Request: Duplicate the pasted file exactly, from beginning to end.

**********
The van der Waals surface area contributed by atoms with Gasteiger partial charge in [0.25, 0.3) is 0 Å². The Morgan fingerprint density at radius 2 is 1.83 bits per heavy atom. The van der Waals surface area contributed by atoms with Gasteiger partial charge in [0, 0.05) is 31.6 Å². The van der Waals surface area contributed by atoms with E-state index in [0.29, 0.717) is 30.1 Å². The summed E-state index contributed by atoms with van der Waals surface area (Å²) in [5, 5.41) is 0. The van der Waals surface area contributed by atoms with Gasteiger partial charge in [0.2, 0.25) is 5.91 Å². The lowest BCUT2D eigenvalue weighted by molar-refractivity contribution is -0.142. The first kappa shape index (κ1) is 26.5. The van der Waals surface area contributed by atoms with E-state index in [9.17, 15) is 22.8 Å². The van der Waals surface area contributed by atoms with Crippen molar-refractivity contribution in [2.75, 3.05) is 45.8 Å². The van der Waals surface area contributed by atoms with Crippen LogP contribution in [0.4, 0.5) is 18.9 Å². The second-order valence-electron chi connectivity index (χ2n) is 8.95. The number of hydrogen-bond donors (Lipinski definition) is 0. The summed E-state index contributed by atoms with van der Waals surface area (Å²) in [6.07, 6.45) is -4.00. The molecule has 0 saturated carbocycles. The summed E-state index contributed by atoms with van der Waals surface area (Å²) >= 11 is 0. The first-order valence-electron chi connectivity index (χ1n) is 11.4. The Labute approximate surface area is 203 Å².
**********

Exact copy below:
The van der Waals surface area contributed by atoms with Gasteiger partial charge in [0.25, 0.3) is 0 Å². The Morgan fingerprint density at radius 2 is 1.83 bits per heavy atom. The van der Waals surface area contributed by atoms with Gasteiger partial charge in [0, 0.05) is 31.6 Å². The van der Waals surface area contributed by atoms with E-state index in [0.29, 0.717) is 30.1 Å². The summed E-state index contributed by atoms with van der Waals surface area (Å²) in [5, 5.41) is 0. The van der Waals surface area contributed by atoms with Gasteiger partial charge in [0.2, 0.25) is 5.91 Å². The lowest BCUT2D eigenvalue weighted by molar-refractivity contribution is -0.142. The first kappa shape index (κ1) is 26.5. The van der Waals surface area contributed by atoms with E-state index in [9.17, 15) is 22.8 Å². The van der Waals surface area contributed by atoms with Crippen molar-refractivity contribution in [2.75, 3.05) is 45.8 Å². The van der Waals surface area contributed by atoms with Crippen LogP contribution in [0.4, 0.5) is 18.9 Å². The second-order valence-electron chi connectivity index (χ2n) is 8.95. The number of hydrogen-bond donors (Lipinski definition) is 0. The summed E-state index contributed by atoms with van der Waals surface area (Å²) in [6.07, 6.45) is -4.00. The molecule has 0 saturated carbocycles. The summed E-state index contributed by atoms with van der Waals surface area (Å²) >= 11 is 0. The first-order valence-electron chi connectivity index (χ1n) is 11.4. The Labute approximate surface area is 203 Å².